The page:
1. The Expedition

There is a very readable account of the Danish expedition and the life of Niebuhr in Hansen's text cited above. The members of the expedition were Carsten Niebuhr (basically a graduate student), von Haven (the Arabist), Forskal (the botanist),Kramer (the physician), and Baurenfeind (the artist). I thought it might be interesting to give an account of the trip by giving the gist of the comments to be found in this abbreviated account. The team set out on January 4, 1761 from Copenhagen on a Danish military ship. Ill luck plagued them from the start. Heavy storms impeded their progress until mid-March. Things were so bad aboard ship that von Haven decided to go by land to Marseille, a port the ship was bound for and eventually arrived at on May 14. A month later the ship set anchor in Malta, finally reaching Istanbul (despite some flack from English ships prowling the Mediterranean) in late July.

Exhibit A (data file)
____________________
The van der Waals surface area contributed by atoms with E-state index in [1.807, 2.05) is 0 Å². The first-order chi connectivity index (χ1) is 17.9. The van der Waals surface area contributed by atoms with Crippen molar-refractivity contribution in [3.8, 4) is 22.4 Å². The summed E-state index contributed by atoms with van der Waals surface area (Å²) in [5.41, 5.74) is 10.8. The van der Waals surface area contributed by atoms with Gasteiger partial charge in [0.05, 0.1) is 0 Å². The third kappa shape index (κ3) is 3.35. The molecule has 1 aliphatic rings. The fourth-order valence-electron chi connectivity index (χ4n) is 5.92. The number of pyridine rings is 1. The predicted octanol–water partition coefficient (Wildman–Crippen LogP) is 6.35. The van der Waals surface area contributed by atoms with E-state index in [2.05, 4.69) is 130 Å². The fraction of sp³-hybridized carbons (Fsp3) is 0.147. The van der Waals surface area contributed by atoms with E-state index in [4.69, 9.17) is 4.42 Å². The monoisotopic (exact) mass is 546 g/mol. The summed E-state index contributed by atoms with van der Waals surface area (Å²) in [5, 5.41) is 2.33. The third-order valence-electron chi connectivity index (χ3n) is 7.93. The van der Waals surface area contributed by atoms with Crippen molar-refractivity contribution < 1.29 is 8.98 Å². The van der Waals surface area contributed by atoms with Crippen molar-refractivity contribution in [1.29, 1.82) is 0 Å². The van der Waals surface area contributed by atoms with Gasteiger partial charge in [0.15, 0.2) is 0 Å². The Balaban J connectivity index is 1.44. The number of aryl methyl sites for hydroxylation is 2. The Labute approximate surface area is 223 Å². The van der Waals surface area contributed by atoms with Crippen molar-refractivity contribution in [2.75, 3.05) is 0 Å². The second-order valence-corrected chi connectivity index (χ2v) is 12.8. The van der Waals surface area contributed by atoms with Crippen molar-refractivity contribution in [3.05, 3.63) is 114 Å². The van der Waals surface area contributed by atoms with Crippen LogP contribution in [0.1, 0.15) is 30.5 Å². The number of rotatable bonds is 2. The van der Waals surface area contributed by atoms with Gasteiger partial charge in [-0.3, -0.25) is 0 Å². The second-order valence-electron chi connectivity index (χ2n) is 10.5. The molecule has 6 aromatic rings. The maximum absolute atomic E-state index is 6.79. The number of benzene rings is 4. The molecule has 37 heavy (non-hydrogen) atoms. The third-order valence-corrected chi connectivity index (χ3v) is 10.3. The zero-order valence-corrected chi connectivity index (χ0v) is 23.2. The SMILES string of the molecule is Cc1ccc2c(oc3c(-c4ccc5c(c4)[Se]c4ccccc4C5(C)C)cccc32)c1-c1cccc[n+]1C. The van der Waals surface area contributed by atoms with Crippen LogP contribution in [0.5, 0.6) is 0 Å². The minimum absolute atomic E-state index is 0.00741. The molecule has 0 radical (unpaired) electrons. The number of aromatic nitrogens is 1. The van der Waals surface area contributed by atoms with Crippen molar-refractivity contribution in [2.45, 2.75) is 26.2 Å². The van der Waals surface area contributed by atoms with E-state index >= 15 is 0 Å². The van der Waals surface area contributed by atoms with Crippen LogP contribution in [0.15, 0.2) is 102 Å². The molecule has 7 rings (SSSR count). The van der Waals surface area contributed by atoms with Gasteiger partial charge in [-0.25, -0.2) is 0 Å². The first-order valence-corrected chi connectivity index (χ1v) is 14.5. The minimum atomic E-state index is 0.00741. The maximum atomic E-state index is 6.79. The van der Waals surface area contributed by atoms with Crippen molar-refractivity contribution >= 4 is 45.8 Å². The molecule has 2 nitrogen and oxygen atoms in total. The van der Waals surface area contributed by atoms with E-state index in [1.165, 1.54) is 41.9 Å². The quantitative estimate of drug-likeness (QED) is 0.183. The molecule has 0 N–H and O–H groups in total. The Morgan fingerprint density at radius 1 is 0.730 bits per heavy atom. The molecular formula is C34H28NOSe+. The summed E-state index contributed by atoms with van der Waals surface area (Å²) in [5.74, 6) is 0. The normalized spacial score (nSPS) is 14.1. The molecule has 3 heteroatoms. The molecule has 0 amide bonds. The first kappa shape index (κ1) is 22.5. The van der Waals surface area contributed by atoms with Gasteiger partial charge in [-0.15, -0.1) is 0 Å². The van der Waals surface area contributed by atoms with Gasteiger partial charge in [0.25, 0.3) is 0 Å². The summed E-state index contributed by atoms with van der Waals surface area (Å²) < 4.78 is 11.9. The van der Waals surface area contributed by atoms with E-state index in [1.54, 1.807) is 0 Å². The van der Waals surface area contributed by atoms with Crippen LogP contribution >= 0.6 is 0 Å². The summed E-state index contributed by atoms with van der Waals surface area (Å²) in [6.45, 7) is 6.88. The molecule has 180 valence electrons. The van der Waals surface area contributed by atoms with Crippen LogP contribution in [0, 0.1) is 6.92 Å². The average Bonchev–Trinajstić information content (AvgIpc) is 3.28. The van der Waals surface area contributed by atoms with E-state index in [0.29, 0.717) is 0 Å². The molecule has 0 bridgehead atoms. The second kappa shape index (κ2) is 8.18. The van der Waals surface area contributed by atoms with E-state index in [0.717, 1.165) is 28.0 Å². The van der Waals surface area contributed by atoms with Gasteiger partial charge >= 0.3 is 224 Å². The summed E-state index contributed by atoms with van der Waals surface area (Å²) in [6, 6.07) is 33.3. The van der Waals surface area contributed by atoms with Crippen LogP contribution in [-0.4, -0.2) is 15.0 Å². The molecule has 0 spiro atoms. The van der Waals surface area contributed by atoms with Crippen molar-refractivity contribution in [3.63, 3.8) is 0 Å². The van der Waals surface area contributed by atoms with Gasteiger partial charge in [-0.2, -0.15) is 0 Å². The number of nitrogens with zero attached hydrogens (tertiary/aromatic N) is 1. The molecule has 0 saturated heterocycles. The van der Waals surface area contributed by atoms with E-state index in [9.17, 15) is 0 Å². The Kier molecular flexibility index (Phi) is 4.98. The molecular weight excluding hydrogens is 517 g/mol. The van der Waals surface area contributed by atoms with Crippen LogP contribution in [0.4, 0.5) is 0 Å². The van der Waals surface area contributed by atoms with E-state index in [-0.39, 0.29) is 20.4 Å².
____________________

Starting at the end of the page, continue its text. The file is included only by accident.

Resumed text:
Upon leaving Istanbul, the explorers decided to wear native "Turkish" dress rather than draw attention to themselves as Europeans (rather distant northerners at that). At Rhodes their appearance was sufficiently convincing that the Danish consul was afraid to let them in. Niebuhr was quick to show his ethnocentrism on the Turkish ship taking the team to Alexandria, Egypt. He "had foon an opportunity of remarking the ignorance of the Turks in everything relative to navigation" (vol 1, p. 27), assuming that the navigational instruments must have been stolen from a Christian ship! Even the "few rufty guns" were "not properly mounted." In a short while Niebuhr and Forskal made the acquaintance, surreptitiously, of a harem of young Turkish girls in the cabin next to theirs. "Thofe females became at laft of familiar with us, as to give us notice by knocking at the window, whenever they were alone"(pp. 30-31). Only later did Niebuhr realize that such "imprudent frolic" might have gotten them into serious trouble. Otherwise it was an uneventful voyage, apart from the eight crew members that died en route (and thus brought fears of the plague to the green eyes of the European savants).